130 search Appalachian Trail for Brentwood woman missing in Maine

Saturday, July 27, 2013 at 5:33pm

CARRABASSETT VALLEY, Maine (AP) - About 130 people, some with dogs, horses, ATVs and aircraft, searched Saturday for a Tennessee woman who disappeared while hiking the Appalachian Trail in Maine.

Maine Warden Service Corp. John MacDonald said investigators made contact with some hikers who may be able help as they try to determine if Geraldine Largay, 66, of Brentwood, Tenn., was seen in an area of western Maine between two shelters.

It was sunny with temperatures in the low 80s as searchers, among them wardens, forest rangers, horseback teams, the U.S. Border and Civil Air patrols, looked for Largay.

Largay was supposed to meet her husband Monday in Wyman Township but never showed up.

The 5-foot-5, 115-pound Largay, an experienced hiker, was last seen wearing a black pullover shirt, tan pants, a blue hat and a black-and-green backpack.

MacDonald said investigators are trying to verify if Largay was seen between the Poplar Ridge Lean-To and the Spaulding Mountain Lean-To of the trail. They also need to verify if she stayed overnight at the Spaulding Mountain Lean-To Monday night into Tuesday morning. A command post was established at the Sugarloaf Mountain Resort.

Hikers along the Appalachian Trail are encouraged to adopt trail names; Largay uses "inchworm." Investigators sought hikers with the names "Cowboy," ''Marathon," Postman," ''Breeze," ''Paranoid," ''Crunchmaster," ''Harpo/Groucho," ''Ice Pack/SOBO '13," ''Luke 11:9," ''Sandman," ''BBTGR," and ".com/Queen."

MacDonald said investigators also are still trying to find a female hiker who reported staying at the lean-to in Spaulding with Largay on Tuesday night. The woman called a nearby hotel but didn't leave her name.

Bear baiters in the area have been asked to be on the lookout for her.

Largay had started her hike in April at Harpers Ferry, W.Va., with a destination of Baxter State Park in Maine.

Her husband had been keeping track of her progress along the trail and was making pre-determined stops to replenish her supplies.

5 Comments on this post:

By: courier37027 on 7/27/13 at 4:43

An "experienced" hiker would hike with friends or in a group, use cell phone at agreed check in stages, even a GPS. I hope all is okay, but someone with experience knows to do the things I listed, especially if others are checking on you.

By: nvestnbna on 7/29/13 at 9:07

Sounds like she was pretty "experienced" if she'd made it 1500 or so miles from W.VA to Maine. It is not uncommon for people to hike the trail alone. Blaming this on her lack of experience really indicates the poster's lack of knowledge about the subject.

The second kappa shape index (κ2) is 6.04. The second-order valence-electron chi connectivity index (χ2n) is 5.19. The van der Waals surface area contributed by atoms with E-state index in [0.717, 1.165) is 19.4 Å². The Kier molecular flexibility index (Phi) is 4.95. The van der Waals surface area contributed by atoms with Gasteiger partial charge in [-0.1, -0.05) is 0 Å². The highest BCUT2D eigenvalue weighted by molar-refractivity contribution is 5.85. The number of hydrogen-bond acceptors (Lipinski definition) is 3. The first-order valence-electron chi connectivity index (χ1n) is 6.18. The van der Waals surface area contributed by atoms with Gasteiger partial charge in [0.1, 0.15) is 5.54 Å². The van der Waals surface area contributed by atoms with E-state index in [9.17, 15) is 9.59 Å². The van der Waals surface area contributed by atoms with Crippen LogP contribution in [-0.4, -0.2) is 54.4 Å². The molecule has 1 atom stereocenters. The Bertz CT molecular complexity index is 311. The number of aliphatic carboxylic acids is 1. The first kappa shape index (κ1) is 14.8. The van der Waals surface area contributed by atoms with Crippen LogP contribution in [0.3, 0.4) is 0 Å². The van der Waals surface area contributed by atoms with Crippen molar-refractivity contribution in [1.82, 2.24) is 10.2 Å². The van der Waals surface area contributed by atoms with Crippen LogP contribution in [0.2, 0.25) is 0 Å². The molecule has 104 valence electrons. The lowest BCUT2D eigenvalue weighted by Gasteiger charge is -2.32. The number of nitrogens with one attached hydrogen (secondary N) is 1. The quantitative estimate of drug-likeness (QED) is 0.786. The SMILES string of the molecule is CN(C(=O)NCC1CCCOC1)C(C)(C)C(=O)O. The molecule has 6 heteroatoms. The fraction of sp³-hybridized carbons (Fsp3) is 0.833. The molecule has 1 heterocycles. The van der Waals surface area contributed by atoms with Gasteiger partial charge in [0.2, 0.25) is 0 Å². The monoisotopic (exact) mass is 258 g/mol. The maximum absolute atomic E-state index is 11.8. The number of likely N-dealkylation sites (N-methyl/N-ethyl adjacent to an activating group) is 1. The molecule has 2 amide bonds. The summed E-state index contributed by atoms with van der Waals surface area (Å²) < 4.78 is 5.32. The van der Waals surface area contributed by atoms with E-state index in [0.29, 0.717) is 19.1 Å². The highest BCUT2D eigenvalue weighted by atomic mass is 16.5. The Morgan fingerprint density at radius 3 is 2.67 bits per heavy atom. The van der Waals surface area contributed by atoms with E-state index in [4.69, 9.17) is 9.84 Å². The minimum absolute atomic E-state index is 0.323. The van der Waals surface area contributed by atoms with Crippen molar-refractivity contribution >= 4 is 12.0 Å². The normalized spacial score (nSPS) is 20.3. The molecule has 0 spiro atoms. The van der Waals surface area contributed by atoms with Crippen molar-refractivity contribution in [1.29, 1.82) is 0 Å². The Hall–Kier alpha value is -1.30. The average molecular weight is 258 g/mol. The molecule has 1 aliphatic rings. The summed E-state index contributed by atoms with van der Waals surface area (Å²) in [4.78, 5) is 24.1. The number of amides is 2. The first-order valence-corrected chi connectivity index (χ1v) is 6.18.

By: courier37027 on 7/29/13 at 12:50

Firey Gizzard, Mount Lecomte, 50 mile runs, Warner are among my accomplishmebts. While I don'tt have a 1500 miler to my credit, 100 percent of my hikes are safe and finished. Now you know before you ignoirantly spout off again.

By: parishay899 on 7/30/13 at 10:37

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By: wolftale on 8/1/13 at 5:49

Courier37027...apparently you didn't do your homework before you decided to chide this lady about what she should have done. First of all, you apparently didn't bother to check about her cell phone use or you would have known that she did contact her husband the night before from the top of a mountain on the trail and had a plan to meet up at a pre-determined "drop point" (see last sentence in article), and if you knew anything about this state, not to mention the mountain trails, you would also have known that reliable cell service is non-existent in much of the state. Second, if you knew anything about hikers on the Appalachian Trail you would have known that it is common practice to do so by yourself, but then again, you are never truely alone. They are a unique "family". Lastly, although you may have some "accomplishments" none of them are here on these trails in this state. I have experience walking 13 miles one-way to work every night at midnight, but I wouldn't dream of doing that in say NYC or L.A. with or without a cell phone or GPS. In my opinion, a truely experienced outdoors person, need only a compass and a map. Besides noone said she is "lost" just missing. Even an experienced hiker can trip and fall. Perhaps, as a fellow outdoorsman, you could have left your comment as "I hope she is OK" period. but then again you are probably the type that kicks the dog when he comes home then wonders why he keeps running away, while the rest of us are wondering why he comes home.